Finding Beauty in the Face of Boko Haram

A bride at a wedding in Kano, northern Nigeria, stands apart from the guests. Male guests and female guests
seldom mix in the conservative Islamic northern part of Nigeria. Photo by Glenna Gordon.


Before I went to northern Nigeria for the first time, I read the novel Sin is a Puppy That Follows You Home. It’s by Hajiya Balaraba Yakubu, a respected Muslim woman who writes stories considered littaffan soyaya (love literature). She was married off as a child bride, jilted, and left as a divorceé at 19, but still managed to get an education and write books that started a genre.



Firdausy El-yakub reads a romance novel in her bedroom in Kano, northern Nigeria. Her university has
been on strike for weeks, so she spends most of her days reading and dreams of one day becoming
a novelist too. Her father allows her to go to the market and buy new books often. Photo by Glenna Gordon.


Yakubu’s novel tells the story of a man who takes a second wife (who ends up being a disingenuous prostitute), kicks out his first wife and her kids after an argument, and proceeds with the fallout from his actions. The first wife manages on her own, but then there is a fire and her estranged ex loses everything – all his money, his business, and his new wife – who leaves him now that he is poor. Her relatives convince her to accept his apologies and take him back.

Hajiya Balaraba would be a card-carrying feminist if they made Hausa versions, even though a western feminist might expect the heroine to stay on her own. But family is everything in northern Nigeria, and realizing the strength of this choice shows a feminism beyond narrow preconceived definitions often attributed to it.


Rabi Tale, a popular novelist, in the courtyard of her office at the Ministry of Information. She is one of
the few novelists who has a “day job” in an office. Many men allow their wives to write because they
can do so without leaving the house. Photo by Glenna Gordon.


Everything in northern Nigeria defied my preconceived definitions. Boko Haram jumps in and out of the headlines, but they are consistently burning villages to the ground, kidnapping boys and girls, and causing mass displacement. The involvement from the Nigerian army sometimes escalates the conflict, and certainly isn’t able to make a dent.



Kano isn’t at the epicenter of the conflict, but it’s the biggest city in the north of Nigeria. When I got there, I sought out writers like Hajiya Balaraba. I took formal portraits on a medium format Bronica, made friends with some of the writers, and sat around drinking juice and eating cookies. I’d shoot on my 35 fixed; and also lots of iPhone selfies and pix.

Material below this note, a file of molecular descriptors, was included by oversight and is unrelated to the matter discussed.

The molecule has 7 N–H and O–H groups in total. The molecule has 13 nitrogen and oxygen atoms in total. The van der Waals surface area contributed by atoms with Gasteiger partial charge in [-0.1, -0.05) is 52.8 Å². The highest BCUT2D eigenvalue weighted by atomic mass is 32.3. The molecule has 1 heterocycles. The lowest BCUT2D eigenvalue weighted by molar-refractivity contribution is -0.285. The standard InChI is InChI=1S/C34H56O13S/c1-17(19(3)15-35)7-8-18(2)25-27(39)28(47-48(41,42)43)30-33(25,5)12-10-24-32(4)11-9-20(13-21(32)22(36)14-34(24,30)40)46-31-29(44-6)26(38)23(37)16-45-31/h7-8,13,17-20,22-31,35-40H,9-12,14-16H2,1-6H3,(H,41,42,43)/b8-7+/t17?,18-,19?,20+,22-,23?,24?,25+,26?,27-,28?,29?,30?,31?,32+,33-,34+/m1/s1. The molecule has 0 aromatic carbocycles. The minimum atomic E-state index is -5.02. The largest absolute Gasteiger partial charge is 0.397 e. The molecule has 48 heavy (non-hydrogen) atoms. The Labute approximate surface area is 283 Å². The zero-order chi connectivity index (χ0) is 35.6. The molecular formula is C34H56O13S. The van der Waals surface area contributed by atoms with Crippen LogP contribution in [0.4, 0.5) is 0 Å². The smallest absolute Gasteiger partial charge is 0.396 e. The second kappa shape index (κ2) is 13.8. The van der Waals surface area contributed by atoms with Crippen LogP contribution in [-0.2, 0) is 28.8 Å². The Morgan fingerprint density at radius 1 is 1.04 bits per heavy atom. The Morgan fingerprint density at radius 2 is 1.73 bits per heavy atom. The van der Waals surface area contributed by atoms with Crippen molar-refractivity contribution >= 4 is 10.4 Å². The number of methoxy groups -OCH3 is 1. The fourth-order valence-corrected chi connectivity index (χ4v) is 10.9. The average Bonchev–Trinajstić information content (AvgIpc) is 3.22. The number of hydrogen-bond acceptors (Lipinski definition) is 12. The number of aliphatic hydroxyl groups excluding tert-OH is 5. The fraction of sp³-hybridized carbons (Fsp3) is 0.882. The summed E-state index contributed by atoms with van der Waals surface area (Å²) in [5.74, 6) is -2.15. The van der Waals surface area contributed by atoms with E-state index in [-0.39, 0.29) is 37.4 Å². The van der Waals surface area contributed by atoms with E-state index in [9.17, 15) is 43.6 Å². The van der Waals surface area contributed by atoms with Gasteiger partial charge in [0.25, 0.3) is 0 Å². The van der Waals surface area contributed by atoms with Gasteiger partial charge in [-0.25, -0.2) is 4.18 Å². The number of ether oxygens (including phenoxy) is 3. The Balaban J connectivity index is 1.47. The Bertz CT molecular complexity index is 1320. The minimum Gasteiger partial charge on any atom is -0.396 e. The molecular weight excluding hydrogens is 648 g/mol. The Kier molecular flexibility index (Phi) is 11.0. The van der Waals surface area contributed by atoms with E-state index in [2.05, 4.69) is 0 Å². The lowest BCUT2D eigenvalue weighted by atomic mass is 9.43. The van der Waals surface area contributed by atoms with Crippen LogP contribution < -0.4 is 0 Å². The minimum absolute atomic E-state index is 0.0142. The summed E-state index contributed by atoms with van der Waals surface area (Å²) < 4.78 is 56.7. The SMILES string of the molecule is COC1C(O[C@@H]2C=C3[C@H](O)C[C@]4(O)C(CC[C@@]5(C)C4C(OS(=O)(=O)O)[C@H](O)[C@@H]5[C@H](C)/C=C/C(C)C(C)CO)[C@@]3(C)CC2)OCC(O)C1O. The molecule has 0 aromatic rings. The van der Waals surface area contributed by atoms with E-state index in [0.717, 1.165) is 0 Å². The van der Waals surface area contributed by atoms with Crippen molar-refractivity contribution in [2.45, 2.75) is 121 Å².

Khadija Gudaji works on her novel while laying in bed at her home in Kano, northern Nigeria.
Photo by Glenna Gordon.


The romance novels are pocket sized, soft covered, cheaply made, and printed off center on thin newsprint. They often have spectacular covers drawn by local artisans, or a combination of stellar clip art that is whimsical and uncanny.

The stories are sometimes political. One writer, Jamila Umar Tanko, tells the story of a young woman who was trafficked to Sudan that was incredibly popular and serialized on radio as well. She also started her own stall in the market where she sells the books wholesale and retail because she was tired of the men not paying her properly for her work.

Other stories are less political and are typical romance novel fodder – the poor girl marries the rich guy, and others are Dear Abby-style advice columns on being a good Muslim wife.

In 2007, the then-state governor of Kano publicly burned books and said they were contributing to moral indecency among the youth. (He is now Nigeria’s minister of education.) The Hisbah, the Islamic morality police, started requiring writers to register, and started to censor books accordingly.



A woman poses for a portrait at the Office of Enlightenment at the Hisbah, the Islamic morality police,
on August 17, 2015. Photo by Glenna Gordon.




I loved the size of the books and their character. I photographed many book covers and the beautiful textures I found all around me.


Books are tied up and packaged at the local market in Kano, northern Nigeria. While northern Nigeria is best known
for Boko Haram, an Islamic terrorist group whose name means “Western Education is sinful,” there’s a small but
significant contingent of hijab wearing ladies writing subversive romance novels. Photo by Glenna Gordon.


The novels are about love and marriage – the biggest questions of life everywhere. I wanted my photos to run parallel to the novels so I went to weddings where I photographed the kind of dowry exchanges the books describe at length.

I looked for colors and moments that echoed the aesthetics of the books. I looked for happy moments at weddings, sad moments of loss, and – whenever I could get a little closer – I also looked for whimsy, fantasy, escape, and pride.




A bride looks out the window before her wedding in Kano, northern Nigeria,
on February 28, 2014. Photo by Glenna Gordon.


In late April 2014, Boko Haram was in the headlines again after a few months of quiet. They burned down a village in northern Nigeria and may have burned children alive. The schoolgirls they abducted en masse never were never found and no one escaped.

This is the context of these pictures, but it is not the content of these pictures.

Sometimes I think I should be photographing those things. But what happens to our understanding of other people and other places when the only thing we know is the worst thing that ever happened there? Would we have different priorities and ideas about this world and other places if we also knew what kind of lipstick women wear, what a wedding looks like, and what they draw on the cover of their romance novels?

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